The State Claims Agency (SCA) has revealed medical negligence made up, by far, the largest percentage of compensation claims paid out against the State last year.

The main finding of the report was that, by far, that largest portion of compensation pay outs by the SCA in 2017 was taken up by the public medical sector.

In 2017 €248.88m was paid out by the State in relation to clinical negligence claims in 2017. This represents a rise 20.6% on the €206.4m figure paid out during 2016.

The figures were made available to Fianna Fail Finance Spokesman Michael McGrath in response to the question submitted to the Minister for Finance Fine Gael TD Paschal Donohoe. He had asked for financial details of the sums paid out by the State in compensation claims.

The official response from the Minister for Finance show that that the SCA has paid out €1.123bn since 2010 in relation to medical negligence claims. Between this figure for clinical claims, and a further €32.87m in general claims awarded against the general health sector, €1.235bn has been paid out since 2010.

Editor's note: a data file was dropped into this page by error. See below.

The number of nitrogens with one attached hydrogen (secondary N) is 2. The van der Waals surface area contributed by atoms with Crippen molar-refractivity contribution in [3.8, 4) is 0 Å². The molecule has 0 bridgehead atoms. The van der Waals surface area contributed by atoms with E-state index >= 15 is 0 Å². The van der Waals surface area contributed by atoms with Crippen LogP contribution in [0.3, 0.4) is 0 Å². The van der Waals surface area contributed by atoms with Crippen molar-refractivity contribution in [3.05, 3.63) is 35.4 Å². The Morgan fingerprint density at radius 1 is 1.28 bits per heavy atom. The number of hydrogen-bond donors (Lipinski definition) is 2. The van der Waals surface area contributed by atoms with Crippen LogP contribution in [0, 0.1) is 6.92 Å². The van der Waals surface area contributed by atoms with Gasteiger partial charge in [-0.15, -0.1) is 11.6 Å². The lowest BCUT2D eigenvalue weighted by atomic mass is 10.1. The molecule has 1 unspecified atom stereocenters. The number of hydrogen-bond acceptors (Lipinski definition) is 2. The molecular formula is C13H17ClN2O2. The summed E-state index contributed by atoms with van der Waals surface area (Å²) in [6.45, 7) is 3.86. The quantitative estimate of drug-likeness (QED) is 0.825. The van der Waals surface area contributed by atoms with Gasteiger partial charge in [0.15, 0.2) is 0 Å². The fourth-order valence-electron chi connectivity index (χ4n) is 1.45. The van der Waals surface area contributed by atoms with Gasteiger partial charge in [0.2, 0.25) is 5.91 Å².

Major rises experienced in compensation claims against the following area over the last seven years:

  • Personal injury claims awarded against the Defence Forces = €23.6m
  • Irish Prison Service personal injury claims = €19m
  • TUSLA, since it was established in 2013, has paid out €11
  • Other state authorities have paid out €111m since 2010.

Other significant point to note from compensation claims made against the state in 2017 were as follows:

  • The SCA, on behalf of Comprehensive and Community Schools, paid out €1.38m
  • Department of Health pay outs were €296,673
  • The Department of Justice paid out €261,569 in personal injury compensation
  • Children’s’ Detention Schools paid out €196,090

Medical Errors Resulting in 1,000 Deaths in Ireland Every Year: Expert

Roger Murray, a legal professional speaking at a medical negligence conference attended by solicitors, medical workers and patients in early September, estimates that 1,000 unnecessary deaths happen annually every year due to medical negligence.

Mr Murray, joint Managing partner at Callan Tansey solicitors, remarked that the most commonly seen incidents relate to surgery (36 per cent) medicine (24 per cent), maternity (23 per cent) and gynaecology (7.5 per cent).

As a medical negligence specialist solicitor who has been involved in many compensation cases, Mr Murray said that though injured patients and families do have empathy for medical professionals who make mistakes “they cannot abide is systemic and repeated errors”.

He issued a plea for thorough investigations when mistakes do happen and referred to many inquest situations where families learned that desktop reviews had been completed following a death, and the results were not disseminated to appropriate staff. A vital improvement opportunity had been missed.